I like the stat. It's the first time I've seen it and it makes a lot of sense. It reminds me of two stats I wish teams would keep: Bases Advanced and Bases Given Away. They go something like this.

1. Bases Advanced: For each AB a batter has, you calculate the number of bases he advances runners including himself. If he singles with a runner on second who scores, he would get 3. If he flied out with runners on 2nd and 3rd and they both tagged up, he would get 2. If he walked with a runner on 1st, he'd get 2, etc. I think it would be a great way to calculate productive outs and clutch hitting. It's a little like Bill James' runs created stat but takes into account the positive result of productive outs.

2. Bases Given Away: This would be a team defensive stat. A team would be assessed one base anytime an opposing runner advances because of a defensive mistake, including walks. So if a pitcher walks a runner with the bases loaded, that would be 4 BGA. If a 2B booted a DP ball with runners on 1st and 2nd and the runner on 2nd scored, that would be 4 also. If an OF missed a cut off man allowing a batter to advance to 2nd that would be 1. It would be somewhat subjective but most defensive stats are.


Posted by: #4 | July 24, 2007 10:58 PM | Report abuse

#5 is the worst.

(you were expecting me to say #11, weren't you?)

Posted by: i hate walks | July 24, 2007 11:07 PM | Report abuse

#4: You're onto something good there.

As far as I know, Bill James hasn't picked those stats up yet, but I think they're the kind of thing he'd be into. Why not forward your suggestions on to him?

Posted by: Hendo | July 24, 2007 11:08 PM | Report abuse

sorry for the double-post but:

No, really ... I liked the aggressive baserunning but I think Tolman didn't have a holistic view of the situation:

1) Bergmann isn't superfast. Tall? yes. Lanky? yes. Fast? no.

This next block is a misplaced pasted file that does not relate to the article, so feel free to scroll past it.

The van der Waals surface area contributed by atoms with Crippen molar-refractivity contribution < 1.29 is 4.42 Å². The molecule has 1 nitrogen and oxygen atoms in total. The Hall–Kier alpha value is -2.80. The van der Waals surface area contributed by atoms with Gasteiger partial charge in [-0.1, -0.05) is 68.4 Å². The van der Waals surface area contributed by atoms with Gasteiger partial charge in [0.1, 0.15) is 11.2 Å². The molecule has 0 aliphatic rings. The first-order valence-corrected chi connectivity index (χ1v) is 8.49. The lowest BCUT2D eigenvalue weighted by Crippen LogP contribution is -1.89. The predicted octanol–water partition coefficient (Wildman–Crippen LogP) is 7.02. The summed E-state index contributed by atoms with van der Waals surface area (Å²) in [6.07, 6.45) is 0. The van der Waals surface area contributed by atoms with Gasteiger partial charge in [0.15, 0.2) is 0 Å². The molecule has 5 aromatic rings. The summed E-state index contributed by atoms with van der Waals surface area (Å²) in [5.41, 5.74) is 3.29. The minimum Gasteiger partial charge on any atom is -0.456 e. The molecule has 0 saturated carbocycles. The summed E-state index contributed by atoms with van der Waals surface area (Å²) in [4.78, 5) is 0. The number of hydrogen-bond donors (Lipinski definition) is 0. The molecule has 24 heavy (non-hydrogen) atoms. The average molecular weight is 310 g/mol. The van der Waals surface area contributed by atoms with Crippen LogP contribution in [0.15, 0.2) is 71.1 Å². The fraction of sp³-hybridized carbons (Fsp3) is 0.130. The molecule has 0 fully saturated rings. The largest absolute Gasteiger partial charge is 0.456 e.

2) the CF had the ball in-glove by the time Bergmann rounded 3rd.

3) the meat (heh) of the order coming up

4) 2 outs, bases loaded if he holds

Sure, as #4 points out the pulled hammy is a symptom of the pitcher not having a full body readiness which is a pandemic among pitchers if I may be so blunt.

Sure, Bergmann doesn't get the bunt down. Basics, basics, basics. Absorb a little more of that pitch and you have a sac bunt instead of trying to beat out the 1-6-3 (which is where I wager he pulled his hammy, not on the run from 3rd to home).

But if Tolmann holds, at least we give our best bats a chance to hit w/ RISP instead of starting the next inning.

Not sure what to think of the way Manny played the pitching staff tonight although I didn't like to see so many arms used so early in the trip.

Posted by: i hate walks | July 24, 2007 11:25 PM | Report abuse

Hendo, I did some checking and I like your stat too!

I'm not sure how I feel about a pitcher leaving a runner on and getting penalized on that alone. Is there a sliding scale for which base he gets stranded on?

#4 - your bases for/bases against idea is an interesting concept. Dunno how useful a "bases for" stat might be for individuals (think of it as a team slugging percentage almost) but for a team as a whole, it could have promise.

Where I think it does make a lot of sense is as a team defensive stat -- sure beats the Error or Fielding Pct stats, which are less meaningful giving up a single with 2 outs than allowing a single/gapper with no outs....

Get 'em tomorrow Nats. I hate the Phillies, but I hate Phillies fans more. And, I gotta say, I've been a Rowand fan for years - he plays hard all the time. That goofy batting stance of his drives me nuts, but he'd be easy for me to cheer for on the Nats!

Posted by: ShawNatsFan | July 24, 2007 11:25 PM | Report abuse

Touche, Hendo, BUT... how are these "expected runs" figured out?

Posted by: Section 506 (After moving) | July 24, 2007 11:26 PM | Report abuse